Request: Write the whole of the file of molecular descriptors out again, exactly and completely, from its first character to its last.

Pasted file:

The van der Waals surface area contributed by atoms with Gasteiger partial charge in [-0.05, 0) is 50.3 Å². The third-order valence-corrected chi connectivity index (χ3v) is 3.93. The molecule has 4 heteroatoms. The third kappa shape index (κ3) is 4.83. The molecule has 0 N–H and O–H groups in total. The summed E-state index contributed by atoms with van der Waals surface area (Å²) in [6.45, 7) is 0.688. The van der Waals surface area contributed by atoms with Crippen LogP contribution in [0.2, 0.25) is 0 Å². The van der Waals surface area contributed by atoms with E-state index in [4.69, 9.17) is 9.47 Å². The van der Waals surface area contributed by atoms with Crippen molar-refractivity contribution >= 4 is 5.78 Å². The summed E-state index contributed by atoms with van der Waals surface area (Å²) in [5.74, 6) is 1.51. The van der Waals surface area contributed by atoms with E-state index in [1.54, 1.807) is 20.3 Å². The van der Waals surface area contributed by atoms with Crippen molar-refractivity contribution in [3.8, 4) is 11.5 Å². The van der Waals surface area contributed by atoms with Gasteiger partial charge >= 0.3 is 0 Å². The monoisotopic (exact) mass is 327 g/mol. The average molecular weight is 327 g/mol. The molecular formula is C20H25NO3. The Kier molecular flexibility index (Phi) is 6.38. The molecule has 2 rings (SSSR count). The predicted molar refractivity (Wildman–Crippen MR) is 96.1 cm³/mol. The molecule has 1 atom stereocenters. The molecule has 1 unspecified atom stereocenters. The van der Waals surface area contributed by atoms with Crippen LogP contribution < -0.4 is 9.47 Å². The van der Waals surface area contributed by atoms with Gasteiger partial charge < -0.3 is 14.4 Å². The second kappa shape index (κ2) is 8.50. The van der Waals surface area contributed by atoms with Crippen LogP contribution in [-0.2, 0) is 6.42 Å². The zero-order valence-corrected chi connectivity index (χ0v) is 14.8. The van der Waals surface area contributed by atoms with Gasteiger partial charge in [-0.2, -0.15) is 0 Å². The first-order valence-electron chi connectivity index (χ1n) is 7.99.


The van der Waals surface area contributed by atoms with Gasteiger partial charge in [-0.05, 0) is 50.3 Å². The third-order valence-corrected chi connectivity index (χ3v) is 3.93. The molecule has 4 heteroatoms. The third kappa shape index (κ3) is 4.83. The molecule has 0 N–H and O–H groups in total. The summed E-state index contributed by atoms with van der Waals surface area (Å²) in [6.45, 7) is 0.688. The van der Waals surface area contributed by atoms with Crippen LogP contribution in [0.2, 0.25) is 0 Å². The van der Waals surface area contributed by atoms with E-state index in [4.69, 9.17) is 9.47 Å². The van der Waals surface area contributed by atoms with Crippen molar-refractivity contribution >= 4 is 5.78 Å². The summed E-state index contributed by atoms with van der Waals surface area (Å²) in [5.74, 6) is 1.51. The van der Waals surface area contributed by atoms with E-state index in [1.54, 1.807) is 20.3 Å². The van der Waals surface area contributed by atoms with Crippen molar-refractivity contribution in [3.8, 4) is 11.5 Å². The van der Waals surface area contributed by atoms with Gasteiger partial charge >= 0.3 is 0 Å². The monoisotopic (exact) mass is 327 g/mol. The average molecular weight is 327 g/mol. The molecular formula is C20H25NO3. The Kier molecular flexibility index (Phi) is 6.38. The molecule has 2 rings (SSSR count). The predicted molar refractivity (Wildman–Crippen MR) is 96.1 cm³/mol. The molecule has 1 atom stereocenters. The molecule has 1 unspecified atom stereocenters. The van der Waals surface area contributed by atoms with Crippen LogP contribution < -0.4 is 9.47 Å². The van der Waals surface area contributed by atoms with Gasteiger partial charge < -0.3 is 14.4 Å². The second kappa shape index (κ2) is 8.50. The van der Waals surface area contributed by atoms with Crippen LogP contribution in [-0.2, 0) is 6.42 Å². The zero-order valence-corrected chi connectivity index (χ0v) is 14.8. The van der Waals surface area contributed by atoms with Gasteiger partial charge in [-0.2, -0.15) is 0 Å². The first-order valence-electron chi connectivity index (χ1n) is 7.99.